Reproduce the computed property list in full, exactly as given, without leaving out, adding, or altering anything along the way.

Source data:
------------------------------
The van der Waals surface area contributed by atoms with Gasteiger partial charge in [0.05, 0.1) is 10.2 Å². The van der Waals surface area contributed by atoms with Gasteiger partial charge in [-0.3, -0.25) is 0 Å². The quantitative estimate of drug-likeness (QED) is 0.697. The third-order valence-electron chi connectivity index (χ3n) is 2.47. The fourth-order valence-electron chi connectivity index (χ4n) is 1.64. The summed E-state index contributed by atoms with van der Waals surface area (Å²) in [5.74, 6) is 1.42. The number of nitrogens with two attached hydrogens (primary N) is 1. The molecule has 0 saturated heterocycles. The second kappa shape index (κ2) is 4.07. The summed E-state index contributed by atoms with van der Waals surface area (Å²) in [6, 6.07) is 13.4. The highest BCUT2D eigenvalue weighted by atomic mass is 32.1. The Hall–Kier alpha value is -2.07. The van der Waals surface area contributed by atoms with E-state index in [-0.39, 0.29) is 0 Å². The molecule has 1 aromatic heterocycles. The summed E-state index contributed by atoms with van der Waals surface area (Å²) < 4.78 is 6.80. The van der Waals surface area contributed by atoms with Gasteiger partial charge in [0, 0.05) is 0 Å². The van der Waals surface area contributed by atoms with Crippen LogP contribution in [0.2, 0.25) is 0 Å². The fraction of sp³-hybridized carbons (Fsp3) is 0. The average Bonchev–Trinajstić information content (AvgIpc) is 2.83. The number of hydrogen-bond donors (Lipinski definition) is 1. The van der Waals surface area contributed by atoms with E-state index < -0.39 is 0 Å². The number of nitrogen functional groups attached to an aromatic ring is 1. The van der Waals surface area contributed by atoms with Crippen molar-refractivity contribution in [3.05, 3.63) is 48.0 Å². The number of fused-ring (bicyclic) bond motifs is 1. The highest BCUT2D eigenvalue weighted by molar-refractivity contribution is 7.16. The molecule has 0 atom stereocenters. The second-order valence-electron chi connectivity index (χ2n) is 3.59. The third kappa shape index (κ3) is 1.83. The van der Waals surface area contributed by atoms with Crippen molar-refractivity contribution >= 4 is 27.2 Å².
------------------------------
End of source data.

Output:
The van der Waals surface area contributed by atoms with Gasteiger partial charge in [0.05, 0.1) is 10.2 Å². The van der Waals surface area contributed by atoms with Gasteiger partial charge in [-0.3, -0.25) is 0 Å². The quantitative estimate of drug-likeness (QED) is 0.697. The third-order valence-electron chi connectivity index (χ3n) is 2.47. The fourth-order valence-electron chi connectivity index (χ4n) is 1.64. The summed E-state index contributed by atoms with van der Waals surface area (Å²) in [5.74, 6) is 1.42. The number of nitrogens with two attached hydrogens (primary N) is 1. The molecule has 0 saturated heterocycles. The second kappa shape index (κ2) is 4.07. The summed E-state index contributed by atoms with van der Waals surface area (Å²) in [6, 6.07) is 13.4. The highest BCUT2D eigenvalue weighted by atomic mass is 32.1. The Hall–Kier alpha value is -2.07. The van der Waals surface area contributed by atoms with E-state index in [-0.39, 0.29) is 0 Å². The molecule has 1 aromatic heterocycles. The summed E-state index contributed by atoms with van der Waals surface area (Å²) < 4.78 is 6.80. The van der Waals surface area contributed by atoms with Gasteiger partial charge in [0, 0.05) is 0 Å². The van der Waals surface area contributed by atoms with Crippen LogP contribution in [0.2, 0.25) is 0 Å². The fraction of sp³-hybridized carbons (Fsp3) is 0. The average Bonchev–Trinajstić information content (AvgIpc) is 2.83. The number of hydrogen-bond donors (Lipinski definition) is 1. The van der Waals surface area contributed by atoms with E-state index < -0.39 is 0 Å². The number of nitrogen functional groups attached to an aromatic ring is 1. The van der Waals surface area contributed by atoms with Crippen molar-refractivity contribution in [3.05, 3.63) is 48.0 Å². The number of fused-ring (bicyclic) bond motifs is 1. The highest BCUT2D eigenvalue weighted by molar-refractivity contribution is 7.16. The molecule has 0 atom stereocenters. The second-order valence-electron chi connectivity index (χ2n) is 3.59. The third kappa shape index (κ3) is 1.83. The van der Waals surface area contributed by atoms with Crippen molar-refractivity contribution >= 4 is 27.2 Å².